More to Living Than Being Alive

Chapter One

The hull was cracked, their warp core was in approximately a trillion little bits in the middle of a black hole, engineering was severely understaffed, everyone on the ship was beyond exhausted, and no one was entirely sure how many of their crew was dead but they knew it had to be a lot.

There had been one heartbeat's worth of relief when the Narada succumbed to overwhelming gravity and sank into the black hole, followed by an additional huge surge of adrenaline as the Enterprise almost followed. Then another half second of calm before the damage reports began to flood in.

Kirk had flung himself into the Captain's chair, pounded the appropriate button with one fist and began firing off orders, not the least of which was to his current bridge crew to leave and get at least eight hours of sleep before they returned at the time of what would have been their normal shift if this ship had been running on any type of regular schedule.

Beta shift filed in immediately and began to work. They were a much quieter bunch than alpha shift, possibly because they hadn't been in charge when the Enterprise had gone through hell and back and didn't have the well-earned overconfidence that came with that. As Scotty gave a long and rambling report through the communicator, Kirk glanced around the bridge and realized he didn't know a single one of these people. Nevertheless, they worked well enough, the new pilot heeding his orders to avoid the debris as he discussed with Scotty how in the hell they intended to get back to Earth with no warp core and a severely crippled sublight system.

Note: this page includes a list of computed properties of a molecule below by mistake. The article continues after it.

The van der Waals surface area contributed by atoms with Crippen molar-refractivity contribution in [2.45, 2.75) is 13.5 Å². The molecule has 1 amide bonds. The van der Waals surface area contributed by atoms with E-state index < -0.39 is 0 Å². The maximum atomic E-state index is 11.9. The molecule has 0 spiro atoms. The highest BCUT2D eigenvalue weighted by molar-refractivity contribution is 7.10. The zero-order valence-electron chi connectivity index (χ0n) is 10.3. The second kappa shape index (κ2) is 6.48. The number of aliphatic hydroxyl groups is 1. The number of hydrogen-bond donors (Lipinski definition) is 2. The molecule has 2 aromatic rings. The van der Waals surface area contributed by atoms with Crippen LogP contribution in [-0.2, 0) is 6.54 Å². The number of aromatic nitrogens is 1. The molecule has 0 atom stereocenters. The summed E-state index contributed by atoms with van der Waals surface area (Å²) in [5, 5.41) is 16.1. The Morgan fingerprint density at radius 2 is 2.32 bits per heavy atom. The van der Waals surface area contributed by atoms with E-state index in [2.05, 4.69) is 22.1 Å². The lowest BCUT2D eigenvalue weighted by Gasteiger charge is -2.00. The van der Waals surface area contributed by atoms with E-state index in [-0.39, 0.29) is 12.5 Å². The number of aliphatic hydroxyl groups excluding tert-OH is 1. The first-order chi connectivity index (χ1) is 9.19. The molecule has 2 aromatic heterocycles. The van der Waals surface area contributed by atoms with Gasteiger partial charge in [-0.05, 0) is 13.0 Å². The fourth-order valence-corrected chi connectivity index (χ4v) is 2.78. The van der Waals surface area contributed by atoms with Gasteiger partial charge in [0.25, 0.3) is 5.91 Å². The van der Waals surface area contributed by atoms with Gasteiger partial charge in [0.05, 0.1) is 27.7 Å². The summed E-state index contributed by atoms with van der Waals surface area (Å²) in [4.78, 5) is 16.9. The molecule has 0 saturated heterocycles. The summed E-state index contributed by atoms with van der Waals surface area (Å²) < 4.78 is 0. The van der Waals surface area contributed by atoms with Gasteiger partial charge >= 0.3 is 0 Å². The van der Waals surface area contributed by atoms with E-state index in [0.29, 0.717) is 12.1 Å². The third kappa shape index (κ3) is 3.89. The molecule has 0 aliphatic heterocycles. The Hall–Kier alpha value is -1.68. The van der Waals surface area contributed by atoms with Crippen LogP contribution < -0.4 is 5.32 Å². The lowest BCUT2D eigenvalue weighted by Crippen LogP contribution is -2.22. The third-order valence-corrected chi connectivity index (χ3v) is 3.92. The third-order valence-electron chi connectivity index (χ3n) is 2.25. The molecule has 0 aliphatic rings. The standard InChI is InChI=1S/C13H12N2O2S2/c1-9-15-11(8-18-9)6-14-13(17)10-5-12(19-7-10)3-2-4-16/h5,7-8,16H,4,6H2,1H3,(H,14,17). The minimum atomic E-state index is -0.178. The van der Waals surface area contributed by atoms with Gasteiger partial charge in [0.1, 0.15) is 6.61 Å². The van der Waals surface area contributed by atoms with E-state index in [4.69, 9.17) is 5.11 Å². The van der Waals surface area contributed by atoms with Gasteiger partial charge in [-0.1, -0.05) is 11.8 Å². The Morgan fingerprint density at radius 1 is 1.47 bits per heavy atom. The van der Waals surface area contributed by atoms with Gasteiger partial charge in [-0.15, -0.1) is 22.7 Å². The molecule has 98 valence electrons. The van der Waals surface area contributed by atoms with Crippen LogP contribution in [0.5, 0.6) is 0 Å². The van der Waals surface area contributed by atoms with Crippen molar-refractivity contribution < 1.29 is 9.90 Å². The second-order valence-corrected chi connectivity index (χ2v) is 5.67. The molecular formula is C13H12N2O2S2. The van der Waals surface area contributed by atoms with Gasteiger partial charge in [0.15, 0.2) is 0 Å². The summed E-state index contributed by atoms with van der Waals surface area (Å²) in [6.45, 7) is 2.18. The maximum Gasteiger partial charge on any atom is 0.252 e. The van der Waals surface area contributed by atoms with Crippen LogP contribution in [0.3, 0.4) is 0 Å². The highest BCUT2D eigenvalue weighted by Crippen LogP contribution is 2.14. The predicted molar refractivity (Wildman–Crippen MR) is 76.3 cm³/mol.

In a moment between discussing repairs with Scotty, he had ordered a couple of ensigns to figure out exactly how many people were actually dead, and who they were, so their families could be notified. It was a difficult task, considering that most of them died by being sucked into space, and it was typically extremely hard to identify people without a body, but the ensigns assured him they could figure it out.

His PADD chirped every couple of seconds with another report he needed to sign, another repair order he needed to authorize, and there was an annoying blinking light that reminded him that no one had completed a Captain's log possibly since he had assumed the role of captain. He slumped in his chair, the enormity of it all overwhelming him for a moment. The people who died, the people who were injured, the planets that were destroyed, the possibility that he had sent the Narada through a wormhole to a different time to be someone else's problem…

Kirk could hear his pulse, and not only could he hear it, but he could feel it, just behind his eyes, in the ribs he was sure were broken, in his hand he knew was rebroken, in the scrapes and contusions and general lack of wholeness about his entire body. Uncomfortably, his pulse was matching that little blinking light and the chirps of his PADD, and each syllable Scotty rambled in his ear. He made a mental note to go see Bones as soon as he got the chance. Despite what Bones seemed to think, he did not have a death wish, nor did he enjoy pain, nor did he regard himself as unimportant. But there was often something just a little more important.

"Captain, we are being hailed by Star Fleet," an ensign in blue called out, and Kirk started.

"Patch them through," he said, clearing his throat and straightening up in his chair, wincing as he did so.

The admiral onscreen did not look at all pleased as he stared down at Kirk. After a long, uncomfortable moment, Kirk cleared his throat.

"Acting Captain James Kirk of the U.S.S. Enterprise," he identified. "The war criminal known as Nero has been defeated, and we are undergoing repairs in order to return to Earth. Sir."

The man continued to stare at him. Kirk shifted uncomfortably, unsure of what else to say. Finally, the man spoke.

"What is the condition of Captain Pike?"